The F.E.D.

Detects pesky agents and other prowlers.

Whether you're deep in the woods, cultivating a "crop" or hiding in your basement, planning a tea party, the Fed is coming for you! The F.E.D. (Frequency Emissions Detector) will detect the signals from agents' fancy-pants digital radios, computers, and phones for a distance of several yards. Place a few of these simple Fed detectors around the area and it will be hard for Special Agent Gibbs to sneak up on you. Even he carries a cell phone, albeit one he swiped from one of his subordinates. The output of the detector may be used to operate a counter for the passive-aggressive type who would rather not be present when the SEALS arrive, and would rather look at the count at a later, safer time. Or, the output can operate a wireless doorbell for an instant "heads-up" or, perhaps, "heads-down" as the case may be. The prototype includes two outputs to drive a counter and doorbell. The doorbell output is a universal solid-state switch that could be used for all sorts of other purposes, including the simple porch light deterrent or the more sophisticated sprinkler system surprise.

The device will, of course, detect anyone's cell phone, so the detector really responds to just about anybody with more than two pennies to rub together. Most phones occasionally transmit short bursts to the nearest cell tower, even when the phone isn't in use, so a typical 21st century loiterer will eventually set off the detector. On the other hand, a deer can stare at it for an hour with no effect. Let's face it, even most burglars emit digital signals these days. So, in a sense, the F.E.D. is a human detector. With that in mind, consider using the output to activate a digital camera or video recorder to capture a record of the prowlers. A recorded barking dog or, one of my favorites, a recording of police radio traffic will scare off most crooks. Add some hidden flashing red and blue lights to the police chatter and the culprits will actually run away.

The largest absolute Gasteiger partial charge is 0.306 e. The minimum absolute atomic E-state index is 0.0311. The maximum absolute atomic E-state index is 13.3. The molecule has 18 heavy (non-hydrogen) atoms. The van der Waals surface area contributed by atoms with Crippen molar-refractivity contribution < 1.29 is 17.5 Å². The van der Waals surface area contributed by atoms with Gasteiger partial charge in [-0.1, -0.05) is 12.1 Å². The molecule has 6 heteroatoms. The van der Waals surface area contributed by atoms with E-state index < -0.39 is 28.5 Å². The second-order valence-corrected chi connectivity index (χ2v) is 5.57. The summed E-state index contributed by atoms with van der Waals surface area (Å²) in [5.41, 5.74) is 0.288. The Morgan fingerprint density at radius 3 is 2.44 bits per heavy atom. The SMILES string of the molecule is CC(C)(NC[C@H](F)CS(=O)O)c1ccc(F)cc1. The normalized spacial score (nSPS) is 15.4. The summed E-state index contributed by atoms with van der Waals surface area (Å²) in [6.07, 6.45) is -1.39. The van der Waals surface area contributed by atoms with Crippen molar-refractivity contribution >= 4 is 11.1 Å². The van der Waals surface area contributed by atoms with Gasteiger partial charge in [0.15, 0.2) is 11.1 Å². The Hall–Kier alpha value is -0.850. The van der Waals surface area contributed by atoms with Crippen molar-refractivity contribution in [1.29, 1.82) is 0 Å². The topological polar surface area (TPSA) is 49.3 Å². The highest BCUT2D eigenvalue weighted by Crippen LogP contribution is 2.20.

The F.E.D. may also be used to detect yourself. If you carry your phone around with you (of course you do), the occasional signal it emits may be used to enhance the effectiveness of your backyard motion detecting lights. Those tend to turn off at inconvenient times, especially on hot evenings and adding the F.E.D. will help to fill in those gaps. That cell signal can be used to control lights and other appliances in the home in synchrony with your movements, too.

Construction Details


see fed.pdf


The simple amplified detector responds to a characteristic of digital communications, the abrupt amplitude shifts that sound like a 'buzz' or white noise in an ordinary AM receiver. As shown in the schematic above, a simple broadband antenna responds from the UHF band through microwave frequency and a biased Schottky diode AM detector drives a high gain audio amplifier. The output of the amplifier is rectified and applied to a comparator with hysteresis. When the rectified voltage exceeds the voltage on the positive input, the comparator output drops low, briefly lighting the LED in the LH1547 and turning off the VN0300. After about 20 seconds, the comparator resets and the CUB3R counts the transition. The long time-constant limits the 'counts' to one per 20 seconds so that the variable digital signal doesn't produce excessive counts. The counter therefore displays the number of 20-second windows that contained RF activity. If a cell phone is in use within range for 3 minutes, the counter will register about 9 counts. The doorbell signal occurs upon first detection of the signal and the switch closes for about a second.